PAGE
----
Bush singled out Scalia in response to a written question I submitted to his presidential campaign. Some Bush aides thought he might cite Clarence Thomas, nominated by Bush's father, President Bush, in 1991, as the model for his judicial appointments. Every bit as conservative as Scalia, Thomas would likewise reverse Roe v. Wade. But Thomas is more controversial as a result of sexual harassment charges made against him by Anita Hill. Bush is not an admirer of his father's other nominee, David Souter, now one of the Court's leading liberals.
Barnes stood by his reporting for six years. Media Matters for America can find no example of either Barnes or any Bush aide correcting the July 1999 article through mid-2005. In fact, Barnes has repeatedly reiterated the point that Bush said he'd name a justice like Scalia -- and has done so as recently as this year...
Excerpted, read the rest here: http://mediamatters.org/items/200510130005
The Bush haters and knee-jerk reactionaries don't care about the hearings. Their minds were made up ahead of time, most probably before the nomination was announced.
No, actually he did not say it at EVERY rally in EVERY city.
I think it's more important that SC justices be strict constructionists who won't legislate from the bench than that they be clones of any individual person.
Do either of you recall the exact dates and places you respectively attended Bush rallies?
I'm no expert on Miers, but there some fairly important people out there who are less than enthused with this selection.
In general, I would say that it would have been far better for a person to have been nominated that the conservatives could join in unity behind. The herding cats theory aside, a majority of conservatives should be able to back this president's selection. Other than the die-hard Bush supporter, I'm not getting the impression that conservatives are behind this appointment.
The long term conservative position has been that if no other reasion existed, Bush was most importantly going to change the makeup of the court. He was going to appoint rock solid conservatives to the SCOTUS.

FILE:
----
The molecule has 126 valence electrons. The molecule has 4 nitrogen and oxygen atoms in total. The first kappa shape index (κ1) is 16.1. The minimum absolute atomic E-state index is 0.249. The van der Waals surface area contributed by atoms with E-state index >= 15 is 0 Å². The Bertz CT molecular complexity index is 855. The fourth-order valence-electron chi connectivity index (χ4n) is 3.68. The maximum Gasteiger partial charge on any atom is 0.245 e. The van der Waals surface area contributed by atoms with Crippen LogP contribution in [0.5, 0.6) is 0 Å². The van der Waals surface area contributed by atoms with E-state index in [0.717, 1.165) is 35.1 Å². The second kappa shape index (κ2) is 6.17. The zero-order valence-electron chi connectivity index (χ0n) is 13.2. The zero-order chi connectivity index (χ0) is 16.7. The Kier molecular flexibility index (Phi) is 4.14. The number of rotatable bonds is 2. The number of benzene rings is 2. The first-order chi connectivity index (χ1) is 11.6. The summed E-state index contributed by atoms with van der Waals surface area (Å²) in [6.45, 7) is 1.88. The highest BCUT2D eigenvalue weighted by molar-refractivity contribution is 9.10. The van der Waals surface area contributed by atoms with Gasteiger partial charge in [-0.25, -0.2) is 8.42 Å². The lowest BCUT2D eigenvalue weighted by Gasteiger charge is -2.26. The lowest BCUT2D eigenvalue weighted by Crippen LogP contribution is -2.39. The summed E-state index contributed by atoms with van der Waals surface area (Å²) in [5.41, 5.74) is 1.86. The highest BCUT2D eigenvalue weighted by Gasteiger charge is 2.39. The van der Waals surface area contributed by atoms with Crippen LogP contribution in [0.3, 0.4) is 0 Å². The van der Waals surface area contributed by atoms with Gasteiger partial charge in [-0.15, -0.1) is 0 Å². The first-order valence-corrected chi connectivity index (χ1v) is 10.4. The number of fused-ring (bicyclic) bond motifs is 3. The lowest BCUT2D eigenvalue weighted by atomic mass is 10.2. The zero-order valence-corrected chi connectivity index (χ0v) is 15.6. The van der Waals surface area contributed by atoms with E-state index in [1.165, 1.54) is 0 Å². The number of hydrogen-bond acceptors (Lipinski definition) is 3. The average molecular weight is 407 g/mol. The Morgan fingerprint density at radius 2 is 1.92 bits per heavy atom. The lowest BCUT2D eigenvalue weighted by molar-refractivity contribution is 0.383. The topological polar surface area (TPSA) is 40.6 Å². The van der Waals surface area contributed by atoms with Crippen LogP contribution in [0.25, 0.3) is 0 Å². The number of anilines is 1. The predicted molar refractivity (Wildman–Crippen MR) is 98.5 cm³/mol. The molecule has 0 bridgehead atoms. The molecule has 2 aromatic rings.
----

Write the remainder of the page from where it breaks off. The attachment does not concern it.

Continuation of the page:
I don't have to be an expert to question whether Miers is a rock solid conservative. I just don't get that impression, when confronted with her past. Her past legal and political activities are about all we have to go on, since she has not been prolific and hasn't sat as a judge.
Have we been misled. If the president truly thinks she's conservative, no. Have we been let down? Possibly so.
I cannot support Miers' nomination over a number of folks out there with proven track records. Miers is who Bush chose for the SCOTUS. I am fairly confident he will push this nomination as far as he can. I would think less of him if he didn't.
I do not think this will wind up well, but I've been wrong before.
For the superlative things that Bush as done as President, it's sad to know that at this point in time, his minuses are poised to be every bit as prominent as his pluses.
If Harriet Miers turns out to be another Souter, President Bush will have missed what some thought was his one true calling.
The left is on a rampage judicialy. What they couldn't accomplish at the polls, the are trying to achieve by judicial fiat. The SCOTUS is our last defense against that. Failing to make it as sound with regard to Constitutional law as it could be, could well be fatal to a number of the issues conservatives hold dear.
One of the thing I remmebered about MM is it's fallacious "proof" that Hannity and Colmes is right biased because each episode Hannity say more words on average than Colmes.